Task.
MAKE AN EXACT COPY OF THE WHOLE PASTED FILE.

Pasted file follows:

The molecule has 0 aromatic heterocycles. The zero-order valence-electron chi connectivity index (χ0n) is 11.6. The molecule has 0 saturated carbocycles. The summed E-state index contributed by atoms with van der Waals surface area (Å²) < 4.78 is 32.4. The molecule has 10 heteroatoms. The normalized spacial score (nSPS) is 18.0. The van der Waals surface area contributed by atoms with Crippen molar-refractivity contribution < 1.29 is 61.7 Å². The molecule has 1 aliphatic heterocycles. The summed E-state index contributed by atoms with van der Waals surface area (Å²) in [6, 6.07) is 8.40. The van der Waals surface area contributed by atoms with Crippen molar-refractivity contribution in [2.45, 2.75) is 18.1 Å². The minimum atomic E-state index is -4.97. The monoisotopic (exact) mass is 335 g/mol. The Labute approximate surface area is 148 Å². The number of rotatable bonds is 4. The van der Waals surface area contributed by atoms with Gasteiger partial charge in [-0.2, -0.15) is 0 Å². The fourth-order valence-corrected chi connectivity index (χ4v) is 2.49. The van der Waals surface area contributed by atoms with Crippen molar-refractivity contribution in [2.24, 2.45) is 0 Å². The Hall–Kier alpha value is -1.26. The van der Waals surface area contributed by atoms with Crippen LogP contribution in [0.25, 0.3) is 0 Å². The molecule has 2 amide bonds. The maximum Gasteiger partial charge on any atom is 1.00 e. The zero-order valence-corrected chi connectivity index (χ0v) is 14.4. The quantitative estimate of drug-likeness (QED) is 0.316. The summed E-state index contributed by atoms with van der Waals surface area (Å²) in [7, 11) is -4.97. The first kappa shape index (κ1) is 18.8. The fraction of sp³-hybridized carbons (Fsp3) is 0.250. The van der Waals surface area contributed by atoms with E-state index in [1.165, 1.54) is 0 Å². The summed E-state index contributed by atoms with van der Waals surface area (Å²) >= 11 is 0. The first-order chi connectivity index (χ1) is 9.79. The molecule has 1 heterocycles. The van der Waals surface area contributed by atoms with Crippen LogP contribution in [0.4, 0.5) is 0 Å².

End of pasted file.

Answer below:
The molecule has 0 aromatic heterocycles. The zero-order valence-electron chi connectivity index (χ0n) is 11.6. The molecule has 0 saturated carbocycles. The summed E-state index contributed by atoms with van der Waals surface area (Å²) < 4.78 is 32.4. The molecule has 10 heteroatoms. The normalized spacial score (nSPS) is 18.0. The van der Waals surface area contributed by atoms with Crippen molar-refractivity contribution < 1.29 is 61.7 Å². The molecule has 1 aliphatic heterocycles. The summed E-state index contributed by atoms with van der Waals surface area (Å²) in [6, 6.07) is 8.40. The van der Waals surface area contributed by atoms with Crippen molar-refractivity contribution in [2.45, 2.75) is 18.1 Å². The minimum atomic E-state index is -4.97. The monoisotopic (exact) mass is 335 g/mol. The Labute approximate surface area is 148 Å². The number of rotatable bonds is 4. The van der Waals surface area contributed by atoms with Gasteiger partial charge in [-0.2, -0.15) is 0 Å². The fourth-order valence-corrected chi connectivity index (χ4v) is 2.49. The van der Waals surface area contributed by atoms with Crippen molar-refractivity contribution in [2.24, 2.45) is 0 Å². The Hall–Kier alpha value is -1.26. The van der Waals surface area contributed by atoms with Crippen LogP contribution in [0.25, 0.3) is 0 Å². The molecule has 2 amide bonds. The maximum Gasteiger partial charge on any atom is 1.00 e. The zero-order valence-corrected chi connectivity index (χ0v) is 14.4. The quantitative estimate of drug-likeness (QED) is 0.316. The summed E-state index contributed by atoms with van der Waals surface area (Å²) in [7, 11) is -4.97. The first kappa shape index (κ1) is 18.8. The fraction of sp³-hybridized carbons (Fsp3) is 0.250. The van der Waals surface area contributed by atoms with E-state index in [1.165, 1.54) is 0 Å². The summed E-state index contributed by atoms with van der Waals surface area (Å²) >= 11 is 0. The first-order chi connectivity index (χ1) is 9.79. The molecule has 1 heterocycles. The van der Waals surface area contributed by atoms with Crippen LogP contribution in [0.4, 0.5) is 0 Å².